South Africa's economic and governance problems have mounted over the past few years, the country has faced pressure to increase its economic growth, tackle policy uncertainty and stabilise its debt to avoid credit rating downgrades.
The primary sources of data Standard & Poor’s Global (S&P) use to determine South Africa’s credit rating comes from domestic institutions like Statistics South Africa, the South African Reserve Bank (Sarb) and the National Treasury.
Bongani Bingwa chats to the rating agency's Sub-Saharan Africa managing director, Konrad Reuss, to address the country's economic problems and how the agency's rating work.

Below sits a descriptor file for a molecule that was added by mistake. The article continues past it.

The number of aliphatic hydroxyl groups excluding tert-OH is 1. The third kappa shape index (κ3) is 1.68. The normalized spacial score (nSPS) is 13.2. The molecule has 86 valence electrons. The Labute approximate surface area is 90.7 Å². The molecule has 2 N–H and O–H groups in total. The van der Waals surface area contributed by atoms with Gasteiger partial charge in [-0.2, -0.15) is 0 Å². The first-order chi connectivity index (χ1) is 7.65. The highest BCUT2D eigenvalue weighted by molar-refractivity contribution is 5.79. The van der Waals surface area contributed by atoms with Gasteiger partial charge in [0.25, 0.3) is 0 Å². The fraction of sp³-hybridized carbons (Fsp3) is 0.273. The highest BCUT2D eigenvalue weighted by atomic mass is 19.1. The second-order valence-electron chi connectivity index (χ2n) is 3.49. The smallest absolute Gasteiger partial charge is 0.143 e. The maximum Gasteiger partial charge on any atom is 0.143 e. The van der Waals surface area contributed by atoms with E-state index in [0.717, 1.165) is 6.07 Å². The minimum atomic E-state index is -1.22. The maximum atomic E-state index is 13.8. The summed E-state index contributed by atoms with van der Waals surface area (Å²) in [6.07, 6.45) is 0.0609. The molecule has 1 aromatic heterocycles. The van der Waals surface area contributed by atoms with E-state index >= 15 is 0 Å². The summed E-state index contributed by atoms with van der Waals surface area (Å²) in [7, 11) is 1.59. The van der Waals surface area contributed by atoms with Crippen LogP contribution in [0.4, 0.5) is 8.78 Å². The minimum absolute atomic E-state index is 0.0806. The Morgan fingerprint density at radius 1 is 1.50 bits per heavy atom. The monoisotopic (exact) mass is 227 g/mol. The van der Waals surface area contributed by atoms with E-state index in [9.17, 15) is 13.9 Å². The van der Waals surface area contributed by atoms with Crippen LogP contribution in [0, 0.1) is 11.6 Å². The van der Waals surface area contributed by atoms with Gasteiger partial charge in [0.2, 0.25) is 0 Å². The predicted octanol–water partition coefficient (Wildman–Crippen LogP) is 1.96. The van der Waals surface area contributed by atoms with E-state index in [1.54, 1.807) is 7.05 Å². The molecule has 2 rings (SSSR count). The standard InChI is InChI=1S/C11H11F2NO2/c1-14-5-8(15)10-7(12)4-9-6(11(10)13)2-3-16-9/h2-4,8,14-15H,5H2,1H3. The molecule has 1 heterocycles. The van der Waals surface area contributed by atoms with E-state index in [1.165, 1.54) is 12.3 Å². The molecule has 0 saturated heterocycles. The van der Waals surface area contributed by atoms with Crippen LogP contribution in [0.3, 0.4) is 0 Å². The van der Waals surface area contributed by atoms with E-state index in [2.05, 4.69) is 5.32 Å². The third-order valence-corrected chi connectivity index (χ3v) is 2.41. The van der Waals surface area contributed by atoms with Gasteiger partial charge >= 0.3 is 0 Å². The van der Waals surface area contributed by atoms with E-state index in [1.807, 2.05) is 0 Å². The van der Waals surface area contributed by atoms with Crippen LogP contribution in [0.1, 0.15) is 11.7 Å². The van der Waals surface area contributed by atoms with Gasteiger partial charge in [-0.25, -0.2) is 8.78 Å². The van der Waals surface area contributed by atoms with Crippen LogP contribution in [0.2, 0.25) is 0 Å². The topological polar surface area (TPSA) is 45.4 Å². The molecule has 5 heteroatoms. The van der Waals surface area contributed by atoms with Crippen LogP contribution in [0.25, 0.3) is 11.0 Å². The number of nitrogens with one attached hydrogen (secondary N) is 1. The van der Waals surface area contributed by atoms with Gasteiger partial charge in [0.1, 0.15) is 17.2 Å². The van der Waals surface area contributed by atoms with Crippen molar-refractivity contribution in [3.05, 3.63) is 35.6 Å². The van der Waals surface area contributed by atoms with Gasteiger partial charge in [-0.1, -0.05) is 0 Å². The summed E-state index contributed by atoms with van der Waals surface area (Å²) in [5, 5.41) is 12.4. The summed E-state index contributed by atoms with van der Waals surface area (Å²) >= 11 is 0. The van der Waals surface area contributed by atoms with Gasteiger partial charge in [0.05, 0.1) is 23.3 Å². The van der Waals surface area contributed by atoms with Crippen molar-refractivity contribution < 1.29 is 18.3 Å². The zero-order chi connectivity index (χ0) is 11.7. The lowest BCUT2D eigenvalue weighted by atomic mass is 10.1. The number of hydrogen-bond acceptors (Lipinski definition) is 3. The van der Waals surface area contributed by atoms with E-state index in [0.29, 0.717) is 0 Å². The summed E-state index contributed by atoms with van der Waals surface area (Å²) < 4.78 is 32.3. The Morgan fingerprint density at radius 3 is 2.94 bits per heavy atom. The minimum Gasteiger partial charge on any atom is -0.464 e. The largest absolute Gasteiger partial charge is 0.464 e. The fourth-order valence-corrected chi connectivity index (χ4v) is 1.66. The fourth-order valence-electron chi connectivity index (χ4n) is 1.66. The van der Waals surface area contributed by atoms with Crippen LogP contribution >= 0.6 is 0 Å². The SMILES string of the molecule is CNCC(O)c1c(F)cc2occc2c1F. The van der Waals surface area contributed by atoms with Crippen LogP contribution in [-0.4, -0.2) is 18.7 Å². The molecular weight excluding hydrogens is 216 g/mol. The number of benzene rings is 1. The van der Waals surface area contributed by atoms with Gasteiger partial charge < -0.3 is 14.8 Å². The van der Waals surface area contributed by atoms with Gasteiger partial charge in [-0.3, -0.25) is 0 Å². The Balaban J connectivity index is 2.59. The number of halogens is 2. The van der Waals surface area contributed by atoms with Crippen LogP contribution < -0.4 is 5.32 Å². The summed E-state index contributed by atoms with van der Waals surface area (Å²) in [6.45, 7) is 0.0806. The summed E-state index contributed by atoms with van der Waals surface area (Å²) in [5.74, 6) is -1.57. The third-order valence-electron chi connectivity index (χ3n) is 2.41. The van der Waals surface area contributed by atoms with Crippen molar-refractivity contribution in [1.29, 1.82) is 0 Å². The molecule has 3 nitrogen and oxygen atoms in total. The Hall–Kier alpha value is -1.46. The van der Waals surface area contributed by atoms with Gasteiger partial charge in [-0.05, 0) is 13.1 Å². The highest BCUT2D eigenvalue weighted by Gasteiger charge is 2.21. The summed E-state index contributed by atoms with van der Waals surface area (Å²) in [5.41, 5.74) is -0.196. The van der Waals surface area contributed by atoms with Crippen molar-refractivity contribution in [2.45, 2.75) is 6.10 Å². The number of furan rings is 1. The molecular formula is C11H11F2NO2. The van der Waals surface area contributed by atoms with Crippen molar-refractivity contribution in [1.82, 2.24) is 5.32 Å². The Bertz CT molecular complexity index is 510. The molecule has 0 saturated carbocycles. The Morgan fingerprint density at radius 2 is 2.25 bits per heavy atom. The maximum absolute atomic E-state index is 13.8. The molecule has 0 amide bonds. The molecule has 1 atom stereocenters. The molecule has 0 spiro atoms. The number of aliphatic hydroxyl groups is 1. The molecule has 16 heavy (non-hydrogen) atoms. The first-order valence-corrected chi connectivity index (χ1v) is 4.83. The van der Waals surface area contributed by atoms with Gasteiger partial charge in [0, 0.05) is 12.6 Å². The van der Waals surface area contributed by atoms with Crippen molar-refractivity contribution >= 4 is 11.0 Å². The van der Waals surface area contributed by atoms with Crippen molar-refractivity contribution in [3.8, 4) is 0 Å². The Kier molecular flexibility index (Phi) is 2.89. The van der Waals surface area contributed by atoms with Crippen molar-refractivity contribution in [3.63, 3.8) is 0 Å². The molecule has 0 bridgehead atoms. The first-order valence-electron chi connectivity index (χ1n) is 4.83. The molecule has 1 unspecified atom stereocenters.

S&P's outlook on South Africa has taken the country from stable to a negative outlook and this speaks to the South African governments sovereign rating, Reuss adds.
A sovereign rating speaks to the creditworthiness of a government. Governments use the ratings to come to markets to issue debt in the market and investors use the ratings to make investment decisions. For S&P the downgrading cycle started in 2012. With the economy weakening and showing continuing signs of weakening around 2012, we started the downgrade cycle.— Konrad Reuss, Sub- Saharan Africa managing director - S&P
He says he is hopeful that South Africa's sovereign rating cycle will improve.
Listen below to the full conversation: